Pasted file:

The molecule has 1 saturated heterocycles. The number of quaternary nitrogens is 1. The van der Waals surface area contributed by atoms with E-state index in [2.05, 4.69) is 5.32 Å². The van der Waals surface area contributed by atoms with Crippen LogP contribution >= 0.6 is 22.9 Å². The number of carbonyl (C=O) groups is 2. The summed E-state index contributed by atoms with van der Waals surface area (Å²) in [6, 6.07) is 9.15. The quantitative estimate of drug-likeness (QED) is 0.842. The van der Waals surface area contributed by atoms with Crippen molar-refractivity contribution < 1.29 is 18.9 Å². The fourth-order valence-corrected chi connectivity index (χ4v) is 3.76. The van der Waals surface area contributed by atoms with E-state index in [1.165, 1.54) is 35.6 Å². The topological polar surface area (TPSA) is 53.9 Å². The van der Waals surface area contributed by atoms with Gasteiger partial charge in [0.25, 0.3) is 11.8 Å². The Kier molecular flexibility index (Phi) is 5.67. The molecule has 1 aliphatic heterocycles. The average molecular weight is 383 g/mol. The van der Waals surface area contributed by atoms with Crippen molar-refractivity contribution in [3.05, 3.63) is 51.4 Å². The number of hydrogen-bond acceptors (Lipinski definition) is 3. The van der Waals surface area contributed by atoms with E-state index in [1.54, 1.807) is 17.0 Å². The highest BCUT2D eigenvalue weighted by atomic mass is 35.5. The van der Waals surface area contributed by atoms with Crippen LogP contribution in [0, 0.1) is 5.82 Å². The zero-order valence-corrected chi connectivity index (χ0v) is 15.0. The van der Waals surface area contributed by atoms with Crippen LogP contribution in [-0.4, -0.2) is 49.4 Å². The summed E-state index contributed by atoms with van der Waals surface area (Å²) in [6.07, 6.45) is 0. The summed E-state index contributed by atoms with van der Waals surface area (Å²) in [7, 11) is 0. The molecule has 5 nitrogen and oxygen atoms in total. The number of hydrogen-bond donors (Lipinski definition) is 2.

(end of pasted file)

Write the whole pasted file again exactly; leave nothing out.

The molecule has 1 saturated heterocycles. The number of quaternary nitrogens is 1. The van der Waals surface area contributed by atoms with E-state index in [2.05, 4.69) is 5.32 Å². The van der Waals surface area contributed by atoms with Crippen LogP contribution >= 0.6 is 22.9 Å². The number of carbonyl (C=O) groups is 2. The summed E-state index contributed by atoms with van der Waals surface area (Å²) in [6, 6.07) is 9.15. The quantitative estimate of drug-likeness (QED) is 0.842. The van der Waals surface area contributed by atoms with Crippen molar-refractivity contribution < 1.29 is 18.9 Å². The fourth-order valence-corrected chi connectivity index (χ4v) is 3.76. The van der Waals surface area contributed by atoms with E-state index in [1.165, 1.54) is 35.6 Å². The topological polar surface area (TPSA) is 53.9 Å². The van der Waals surface area contributed by atoms with Gasteiger partial charge in [0.25, 0.3) is 11.8 Å². The Kier molecular flexibility index (Phi) is 5.67. The molecule has 1 aliphatic heterocycles. The average molecular weight is 383 g/mol. The van der Waals surface area contributed by atoms with Crippen molar-refractivity contribution in [3.05, 3.63) is 51.4 Å². The number of hydrogen-bond acceptors (Lipinski definition) is 3. The van der Waals surface area contributed by atoms with E-state index in [1.54, 1.807) is 17.0 Å². The highest BCUT2D eigenvalue weighted by atomic mass is 35.5. The van der Waals surface area contributed by atoms with Crippen LogP contribution in [0, 0.1) is 5.82 Å². The zero-order valence-corrected chi connectivity index (χ0v) is 15.0. The van der Waals surface area contributed by atoms with Crippen LogP contribution in [-0.4, -0.2) is 49.4 Å². The summed E-state index contributed by atoms with van der Waals surface area (Å²) in [6.07, 6.45) is 0. The summed E-state index contributed by atoms with van der Waals surface area (Å²) in [7, 11) is 0. The molecule has 5 nitrogen and oxygen atoms in total. The number of hydrogen-bond donors (Lipinski definition) is 2.